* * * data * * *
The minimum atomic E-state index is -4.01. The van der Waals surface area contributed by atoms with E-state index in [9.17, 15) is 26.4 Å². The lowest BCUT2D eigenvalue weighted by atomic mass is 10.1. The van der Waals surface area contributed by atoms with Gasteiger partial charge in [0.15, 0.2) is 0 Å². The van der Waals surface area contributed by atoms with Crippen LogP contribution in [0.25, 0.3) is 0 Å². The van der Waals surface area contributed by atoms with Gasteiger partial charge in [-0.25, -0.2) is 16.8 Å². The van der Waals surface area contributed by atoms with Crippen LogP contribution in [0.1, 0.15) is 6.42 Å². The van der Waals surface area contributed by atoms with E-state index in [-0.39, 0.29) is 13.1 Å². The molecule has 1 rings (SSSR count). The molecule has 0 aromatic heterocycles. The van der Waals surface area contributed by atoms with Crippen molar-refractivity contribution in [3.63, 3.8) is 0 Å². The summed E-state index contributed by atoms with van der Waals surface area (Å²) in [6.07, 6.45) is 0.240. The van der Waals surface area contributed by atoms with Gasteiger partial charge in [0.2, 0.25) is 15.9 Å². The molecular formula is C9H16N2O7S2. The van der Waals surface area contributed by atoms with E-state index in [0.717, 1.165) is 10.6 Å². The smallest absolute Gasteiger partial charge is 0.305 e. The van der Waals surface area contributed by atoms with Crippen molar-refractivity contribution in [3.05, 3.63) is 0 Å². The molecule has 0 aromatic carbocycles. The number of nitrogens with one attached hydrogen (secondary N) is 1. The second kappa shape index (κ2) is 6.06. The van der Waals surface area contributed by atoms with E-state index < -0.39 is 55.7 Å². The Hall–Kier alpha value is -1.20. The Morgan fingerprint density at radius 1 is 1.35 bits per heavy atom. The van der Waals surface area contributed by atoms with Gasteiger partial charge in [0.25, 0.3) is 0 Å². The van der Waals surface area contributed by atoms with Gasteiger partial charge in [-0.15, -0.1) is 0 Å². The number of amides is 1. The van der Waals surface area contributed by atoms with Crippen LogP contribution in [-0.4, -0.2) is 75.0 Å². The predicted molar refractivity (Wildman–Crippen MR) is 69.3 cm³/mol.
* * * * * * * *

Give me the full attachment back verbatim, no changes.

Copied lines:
The minimum atomic E-state index is -4.01. The van der Waals surface area contributed by atoms with E-state index in [9.17, 15) is 26.4 Å². The lowest BCUT2D eigenvalue weighted by atomic mass is 10.1. The van der Waals surface area contributed by atoms with Gasteiger partial charge in [0.15, 0.2) is 0 Å². The van der Waals surface area contributed by atoms with Crippen LogP contribution in [0.25, 0.3) is 0 Å². The van der Waals surface area contributed by atoms with Gasteiger partial charge in [-0.25, -0.2) is 16.8 Å². The van der Waals surface area contributed by atoms with Crippen LogP contribution in [0.1, 0.15) is 6.42 Å². The van der Waals surface area contributed by atoms with E-state index in [-0.39, 0.29) is 13.1 Å². The molecule has 1 rings (SSSR count). The molecule has 0 aromatic heterocycles. The van der Waals surface area contributed by atoms with Crippen molar-refractivity contribution in [3.63, 3.8) is 0 Å². The summed E-state index contributed by atoms with van der Waals surface area (Å²) in [6.07, 6.45) is 0.240. The van der Waals surface area contributed by atoms with Gasteiger partial charge in [0.2, 0.25) is 15.9 Å². The molecular formula is C9H16N2O7S2. The van der Waals surface area contributed by atoms with E-state index in [0.717, 1.165) is 10.6 Å². The smallest absolute Gasteiger partial charge is 0.305 e. The van der Waals surface area contributed by atoms with Crippen molar-refractivity contribution in [3.05, 3.63) is 0 Å². The molecule has 0 aromatic carbocycles. The number of nitrogens with one attached hydrogen (secondary N) is 1. The second kappa shape index (κ2) is 6.06. The van der Waals surface area contributed by atoms with E-state index < -0.39 is 55.7 Å². The Hall–Kier alpha value is -1.20. The Morgan fingerprint density at radius 1 is 1.35 bits per heavy atom. The van der Waals surface area contributed by atoms with Gasteiger partial charge in [0.25, 0.3) is 0 Å². The van der Waals surface area contributed by atoms with Gasteiger partial charge in [-0.15, -0.1) is 0 Å². The number of amides is 1. The van der Waals surface area contributed by atoms with Crippen LogP contribution in [-0.4, -0.2) is 75.0 Å². The predicted molar refractivity (Wildman–Crippen MR) is 69.3 cm³/mol.